My wife and I have had our eye on a certain TV at Sam’s Club for a while, and a couple of months ago we finally decided to buy it after the price dropped. We bought a Philips 47PFL7403D 47″ 1080p LCD HDTV. It’s widescreen and has all the top-of-the-line features that made it a great buy. We’ve been pricing our HDTV’s for a while and wanted to make sure we got the best we could find for our money, and this TV fit the bill. It was $1394.
One of the reasons we got this TV was for its high refresh rate of 120khz. Some of the cheaper HDTV’s only refresh at 60khz. The refresh rate is how quickly the TV can redraw the screen during motion, and it makes a big difference when playing video games. A lower refresh rate on a cheaper TV can sometimes produce a ‘ghosting’ effect where you see trailing images on screen when things move quickly. With this HDTV, it’s never a problem, even when playing very fast-paced shooting games on the PS3.
I have a Sony PlayStation 3 video game console, which is also a Blu-Ray movie player. We’d watched a couple of Blu-Rays on my old TV, but it wasn’t widescreen and you couldn’t really even tell the difference. With this new television, the picture quality is incredible. It is so incredibly bright and realistic that it actually takes some getting used to because we had become so accustomed to dimmer, slightly fuzzy movies on DVD. Comparing Blu-Ray to DVD is like comparing DVD to VHS. You may think you can’t tell the difference, but with the right equipment you really can.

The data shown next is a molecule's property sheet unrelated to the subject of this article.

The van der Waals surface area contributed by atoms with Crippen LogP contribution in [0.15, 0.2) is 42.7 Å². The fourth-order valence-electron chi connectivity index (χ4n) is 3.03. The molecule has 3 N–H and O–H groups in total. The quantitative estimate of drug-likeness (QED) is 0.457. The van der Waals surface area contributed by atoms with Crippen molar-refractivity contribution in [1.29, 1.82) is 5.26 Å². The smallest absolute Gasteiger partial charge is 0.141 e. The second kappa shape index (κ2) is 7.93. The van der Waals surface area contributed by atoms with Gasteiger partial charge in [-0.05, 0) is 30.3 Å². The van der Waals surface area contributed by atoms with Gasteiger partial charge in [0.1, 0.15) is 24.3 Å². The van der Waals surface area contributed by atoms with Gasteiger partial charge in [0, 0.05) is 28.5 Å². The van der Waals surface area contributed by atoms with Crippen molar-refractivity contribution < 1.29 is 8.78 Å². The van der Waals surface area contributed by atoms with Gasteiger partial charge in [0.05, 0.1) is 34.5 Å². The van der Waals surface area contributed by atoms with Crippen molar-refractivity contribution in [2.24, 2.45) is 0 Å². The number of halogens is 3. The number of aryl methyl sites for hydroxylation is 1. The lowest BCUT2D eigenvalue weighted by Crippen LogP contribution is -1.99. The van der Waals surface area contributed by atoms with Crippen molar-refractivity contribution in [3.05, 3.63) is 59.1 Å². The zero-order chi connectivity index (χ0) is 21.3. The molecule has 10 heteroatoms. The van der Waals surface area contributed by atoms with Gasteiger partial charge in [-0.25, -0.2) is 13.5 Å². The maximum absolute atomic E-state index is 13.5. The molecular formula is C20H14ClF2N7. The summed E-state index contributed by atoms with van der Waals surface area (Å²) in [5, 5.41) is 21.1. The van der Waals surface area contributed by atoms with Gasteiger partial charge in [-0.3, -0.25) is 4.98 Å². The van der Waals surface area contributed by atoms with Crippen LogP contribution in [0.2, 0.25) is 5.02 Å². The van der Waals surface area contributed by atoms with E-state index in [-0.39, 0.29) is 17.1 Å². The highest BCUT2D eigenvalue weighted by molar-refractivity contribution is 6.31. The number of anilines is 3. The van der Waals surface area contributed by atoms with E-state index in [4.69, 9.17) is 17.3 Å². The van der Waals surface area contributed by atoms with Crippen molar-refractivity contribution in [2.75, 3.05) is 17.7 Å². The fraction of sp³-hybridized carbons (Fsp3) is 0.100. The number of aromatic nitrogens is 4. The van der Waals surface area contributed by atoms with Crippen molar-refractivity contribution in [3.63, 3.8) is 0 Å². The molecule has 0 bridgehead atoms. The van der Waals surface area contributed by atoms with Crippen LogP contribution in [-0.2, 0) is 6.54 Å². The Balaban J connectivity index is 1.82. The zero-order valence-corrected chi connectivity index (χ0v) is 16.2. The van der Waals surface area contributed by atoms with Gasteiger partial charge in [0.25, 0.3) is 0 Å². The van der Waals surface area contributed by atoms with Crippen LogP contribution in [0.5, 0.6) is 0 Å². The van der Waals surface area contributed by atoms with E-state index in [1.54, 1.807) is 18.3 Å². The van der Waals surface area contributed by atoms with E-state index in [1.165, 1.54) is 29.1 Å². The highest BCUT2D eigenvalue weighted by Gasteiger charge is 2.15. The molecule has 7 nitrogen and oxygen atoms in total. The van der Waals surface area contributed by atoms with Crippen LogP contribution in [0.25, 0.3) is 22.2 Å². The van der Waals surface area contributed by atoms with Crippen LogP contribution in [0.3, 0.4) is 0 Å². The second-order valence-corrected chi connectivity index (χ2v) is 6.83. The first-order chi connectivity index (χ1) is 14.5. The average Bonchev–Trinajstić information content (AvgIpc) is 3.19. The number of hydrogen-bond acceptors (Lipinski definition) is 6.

We do not have Cable or Satellite at our house, but instead use a $20 amplified antennae we bought from Wal-Mart. This TV has a digital tuner built in, and so we are able to pick up local HD channels right from the air. If you like to watch football, you don’t know what you’ve been missing until you see a game in its full HD widescreen glory on a TV this size. Needless to say, we are ready for the ‘big switch’ next year when all broadcasts go digital.
DVD’s look pretty good on this TV, but you have to keep in mind that DVD picture quality is only 480p while Blu-Ray is 1080p, so the quality difference is noticeable. I have an older DVD player that does not upscale the picture, so the result is some grainy fuzzy edges on some things. I highly recommend you get an upscaling DVD player and connect it with an HDMI cable for this type television. Otherwise, the TV has to expand the DVD video to fit the screen, and anybody who has ever blown up a photo knows there is always quality loss when doing so.
The bottom line here is that this is a truly great TV that has all the best features, the highest available picture quality (1080p), the highest refresh rate (120khz), and a very high contrast ratio (29,000:1). For the money, this is an excellent choice. Similar HDTV’s with the same features can cost more than two thousand dollars.